The Best of Bond (Vol. 3)

circa 1970: English film star Roger Moore, best known for his roles as James Bond and The Saint. (Photo by Keystone/Getty Images)
circa 1970: English film star Roger Moore, best known for his roles as James Bond and The Saint. (Photo by Keystone/Getty Images) /

In the third installment of the Best of Bond, we’ll pick up where we left off and look at the Bond films of the 1970s. Again, what is the best scene or sequence in each film? And what is most underrated scene or sequence?

The Best of Bond: The Films, 1970s

Diamonds Are Forever

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Starved for news, outlets guess Richard Madden is new James Bond after innocuous video /

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  • Best Scene/Sequence: In what was the campiest Bond film to date, trying to choose a best scene

    is really about choosing the scene that best fit the tone of the film. So, from that standpoint, the Las Vegas backdrop gets utilized to full effect when Bond has a go at the craps table. It is here that he meets Plenty O’Toole. “Named after your father, perhaps,” he says. But the scene is nicely tied to the next one: when Bond takes Plenty to his room. There, one of Slumber Inc. employees throws Plenty out of the window…into the pool. When Bond tells him it was a nice shot, the attendant says, “I didn’t know there was a pool down there.”

    Most Underrated Scene/Sequence: Bond’s elevator ride to the top of the Whyte House may seem like a throwaway, but it isn’t.  At that dizzying height, Bond still has no problem “buildering” from the top of an elevator shaft, into Willard Whyte’s penthouse.

    Live and Let Die

    Best Scene/Sequence: Bond’s run across the backs of several hungry alligators takes the prize, here. It’s as surprising as it is effective. No CGI here.

    Most Underrated Scene/Sequence: Director Guy Hamilton needed a scene to help establish Roger Moore as the new Bond. Following action sequences in New York, we find Bond in a San Monique hotel, where he encounters a deadly (presumably) snake. The emphasis isn’t so much on the snake, however, as George Martin’s score, a departure from the work of John Barry in all previous Bond films. The change of tone is remarkable.

    Related Story: Roger Moore's Top Ten Bond Moments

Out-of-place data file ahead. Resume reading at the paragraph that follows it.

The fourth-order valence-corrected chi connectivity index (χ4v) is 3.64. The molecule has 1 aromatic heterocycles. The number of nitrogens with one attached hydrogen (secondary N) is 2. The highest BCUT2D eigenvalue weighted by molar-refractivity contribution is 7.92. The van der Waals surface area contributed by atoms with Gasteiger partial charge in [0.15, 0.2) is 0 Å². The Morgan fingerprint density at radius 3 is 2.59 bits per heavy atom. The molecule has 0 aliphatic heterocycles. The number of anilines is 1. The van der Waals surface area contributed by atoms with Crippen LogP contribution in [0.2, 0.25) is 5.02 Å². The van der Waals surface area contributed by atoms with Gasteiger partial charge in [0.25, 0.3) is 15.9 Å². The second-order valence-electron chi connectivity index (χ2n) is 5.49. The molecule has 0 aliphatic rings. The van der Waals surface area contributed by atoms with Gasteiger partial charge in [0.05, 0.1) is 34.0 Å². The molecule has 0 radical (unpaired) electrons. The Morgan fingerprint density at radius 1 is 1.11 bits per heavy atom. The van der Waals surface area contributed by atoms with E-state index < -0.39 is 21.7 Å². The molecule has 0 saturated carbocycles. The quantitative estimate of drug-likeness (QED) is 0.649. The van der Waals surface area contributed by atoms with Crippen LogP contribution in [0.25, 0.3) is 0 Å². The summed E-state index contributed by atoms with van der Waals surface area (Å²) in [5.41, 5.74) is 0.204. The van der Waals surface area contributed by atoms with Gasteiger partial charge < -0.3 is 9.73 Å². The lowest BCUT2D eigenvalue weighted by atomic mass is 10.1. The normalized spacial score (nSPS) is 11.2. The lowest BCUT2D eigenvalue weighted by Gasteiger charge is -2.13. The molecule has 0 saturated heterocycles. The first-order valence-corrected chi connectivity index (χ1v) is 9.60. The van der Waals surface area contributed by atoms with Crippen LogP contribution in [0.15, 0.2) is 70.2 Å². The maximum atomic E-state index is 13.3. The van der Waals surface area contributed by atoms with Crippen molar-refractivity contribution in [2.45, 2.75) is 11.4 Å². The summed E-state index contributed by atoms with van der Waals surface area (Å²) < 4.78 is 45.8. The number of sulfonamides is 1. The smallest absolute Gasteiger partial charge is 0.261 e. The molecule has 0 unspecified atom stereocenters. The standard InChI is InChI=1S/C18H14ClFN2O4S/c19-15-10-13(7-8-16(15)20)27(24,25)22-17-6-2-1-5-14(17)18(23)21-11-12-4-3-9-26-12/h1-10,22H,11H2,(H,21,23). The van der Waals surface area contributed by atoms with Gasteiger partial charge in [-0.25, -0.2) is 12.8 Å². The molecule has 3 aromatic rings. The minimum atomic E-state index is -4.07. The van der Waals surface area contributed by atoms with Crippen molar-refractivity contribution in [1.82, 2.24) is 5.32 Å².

The Man With the Golden Gun

    Best Scene/Sequence: In a film lacking big moments, it is safe to say that the Bond-Scaramanga car chase, culminating in the barrel roll, is the film’s best scene, slide whistle and all.  Why? Because, if nothing else, the image of James Bond driving an AMC Hornet, performing an Evel Kneivel-like stunt, perfectly caputures the decade.

    Most Underrated Scene/Sequence: Rarely have children made an appearance in a Bond film, much less been a part of the action. The exception occurs, here, when a young boy attempts to help Bond restart the motor on his sampan. Bond has made a deal with the boy: to buy one of his carvings in exchange for the help. But Bond reneges on the deal and pushes the boy off the boat when ready to speed away. Was this Bond’s way of trying to keep the boy out of harm’s way? Or simply cruelty in action? You be the judge.

    The Spy Who Loved Me

    Best Scene/Sequence: Bond’s Lotus Esprit, turned submarine, is not only a cool gadget, it makes for an even cooler scene, especially considering how Bond enters the water: driving off a dock, leading to a full-speed, nose-first water entry.

    Most Underrated Scene/Sequence:  The murder of Fekkesh. No matter that part of this scene features a still image of Roger Moore, inserted into the bottom right corner of the frame, the use of light and shadow, as jaws pursues, catches and kills Fekkesh, is one of the better filmed sequences during the Moore era. The setting (the Pyramids of Giza) adds to the effectiveness.


    Best Scene/Sequence:   During Carnival in Rio de Janeiro, Manuela is attacked in an alley by Jaws. The scene is out of place, tone-wise. Lewis Gilbert uses no score; instead, the music from the streets is all we have, as Jaws, in disguise and at his most menacing,, makes his way to Manuela. Bond arrives just in time to save her, and the two escape.

    Most Underrated Scene/Sequence: The death of Corrine. John Barry’s score punctuates Corrine’s futile run through the woods, while being chased by Hugo Drax’s dobermans.

    As always, thanks for reading.